ANS-104 ANS Special Bulletin – ARISSat-1 Not Heard During Gagarin Commemoration

ANS-104 ANS Special Bulletin – ARISSat-1 Not Heard During Gagarin Commemoration

SB SAT @ AMSAT $ANS-104.01
ARISSat-1 Not Heard During Gagarin Commemoration

AMSAT News Service Bulletin 104.01
April 14, 2011
BID: $ANS-104.01

The planned operation of ARISSat-1/RadioSkaf-V/KEDR on April
11 and April 12 from inside the International Space Station
as part of the commemoration of the 50th anniversary of Yuri
Gagarin’s flight was not successful. No earth stations on
the ground reported hearing transmissions on the ARISSat-1
downlink(145.950 MHz for FM analog/145.920 MHz for digital).
The planned retransmission of the satellite’s FM downlink
via the Kenwood TM-D700 transceiver –currently used for
ARISS contacts–was also not successful as no reports were
received of signals heard on 437.550 MHz. However, a
similar ARISSat-1 transmission test conducted in February
was successful, with 145.950 MHz signals being successfully
received by several ground stations.

At this point it isn’t clear to the ARISSat-1 team what went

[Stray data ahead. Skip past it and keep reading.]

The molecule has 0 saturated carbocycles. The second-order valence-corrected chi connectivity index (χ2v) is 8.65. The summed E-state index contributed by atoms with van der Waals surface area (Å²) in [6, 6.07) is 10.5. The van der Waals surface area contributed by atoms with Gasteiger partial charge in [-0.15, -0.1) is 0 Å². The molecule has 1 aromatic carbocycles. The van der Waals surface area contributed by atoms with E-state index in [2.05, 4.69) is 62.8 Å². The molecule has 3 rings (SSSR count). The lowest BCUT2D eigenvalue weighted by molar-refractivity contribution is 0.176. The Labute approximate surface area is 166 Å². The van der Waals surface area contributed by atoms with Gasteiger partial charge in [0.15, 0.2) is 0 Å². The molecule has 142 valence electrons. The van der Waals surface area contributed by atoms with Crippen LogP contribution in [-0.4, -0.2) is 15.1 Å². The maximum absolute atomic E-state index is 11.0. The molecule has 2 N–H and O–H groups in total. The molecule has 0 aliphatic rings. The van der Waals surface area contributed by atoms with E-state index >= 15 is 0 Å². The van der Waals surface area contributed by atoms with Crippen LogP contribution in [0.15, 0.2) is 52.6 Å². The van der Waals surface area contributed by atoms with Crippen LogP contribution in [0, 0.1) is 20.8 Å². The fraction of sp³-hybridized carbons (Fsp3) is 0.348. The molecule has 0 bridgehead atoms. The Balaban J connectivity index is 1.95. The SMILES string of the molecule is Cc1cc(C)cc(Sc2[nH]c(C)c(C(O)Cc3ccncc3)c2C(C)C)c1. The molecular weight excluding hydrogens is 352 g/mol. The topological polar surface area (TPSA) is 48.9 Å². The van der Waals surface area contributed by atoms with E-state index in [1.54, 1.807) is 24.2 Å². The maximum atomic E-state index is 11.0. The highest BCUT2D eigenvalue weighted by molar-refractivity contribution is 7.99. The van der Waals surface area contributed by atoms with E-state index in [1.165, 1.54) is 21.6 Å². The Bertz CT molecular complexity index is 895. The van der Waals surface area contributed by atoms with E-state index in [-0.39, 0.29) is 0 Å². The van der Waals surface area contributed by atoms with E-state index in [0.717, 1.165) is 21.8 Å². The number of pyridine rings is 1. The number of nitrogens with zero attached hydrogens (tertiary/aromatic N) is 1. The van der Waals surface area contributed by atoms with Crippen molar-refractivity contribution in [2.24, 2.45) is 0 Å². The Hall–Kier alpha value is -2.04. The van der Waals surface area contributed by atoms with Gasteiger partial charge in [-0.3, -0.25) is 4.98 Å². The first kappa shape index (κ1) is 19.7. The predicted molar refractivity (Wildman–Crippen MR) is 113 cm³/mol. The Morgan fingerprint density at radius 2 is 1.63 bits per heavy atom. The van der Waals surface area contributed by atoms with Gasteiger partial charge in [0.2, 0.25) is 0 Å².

wrong with the most recent test. Unfortunately, little
information has been shared by RSC-Energia concerning plans
made to configure the satellite and the interface used to
connect the satellite to one of the external ARISS antennas.
The status of the satellite’s Russian-provided silver zinc
battery is also unknown.

ARISSat-1 is a cooperative effort of AMSAT, RSC-Energia and
NASA. AMSAT designed and built the spacecraft as a
prototype of a proposed series of educational satellites
which can carry student-built experiments. The ARISSat-1
prototype features a student experiment designed and built
by Kursk State Technical University in Russia. A backup was
also provided (without solar panels). AMSAT delivered the
two units to NASA’s Johnson Space Center in Houston, TX in
early October. NASA has led the integration of ARISSat-1
into the ISS flight program. NASA coordinated the logistics
of transporting the satellite and a backup unit, including
export licensing, from Houston to Moscow. The shipment
occurred in early December immediately following RSC-Energia
confirmation that the appropriate import documentation had
been approved. NASA also conducted the three-phase Payload
Safety Review that ARISSat-1 had to pass in order to be
permitted to be shipped to the ISS and deployed from the
Space Station. Per protocol agreements signed by AMSAT,
NASA and RSC-Energia, RSC-Energia assumed full
responsibility for ARISSat-1 after NASA shipped the prime
and backup units. RSC-Energia’s stipulated responsibilities
included integration of the Kursk experiment, providing a
silver zinc battery for the spacecraft, shipment of the
primary flight unit to the ISS via a Progress Cargo vehicle
(which took place in January 2011) and subsequent deployment
during a planned Russian EVA in February 2011.

Once AMSAT shipped ARISSat-1 and the backup unit in early
October, AMSAT was no longer directly involved with
management and operation of the satellite. AMSAT agreed to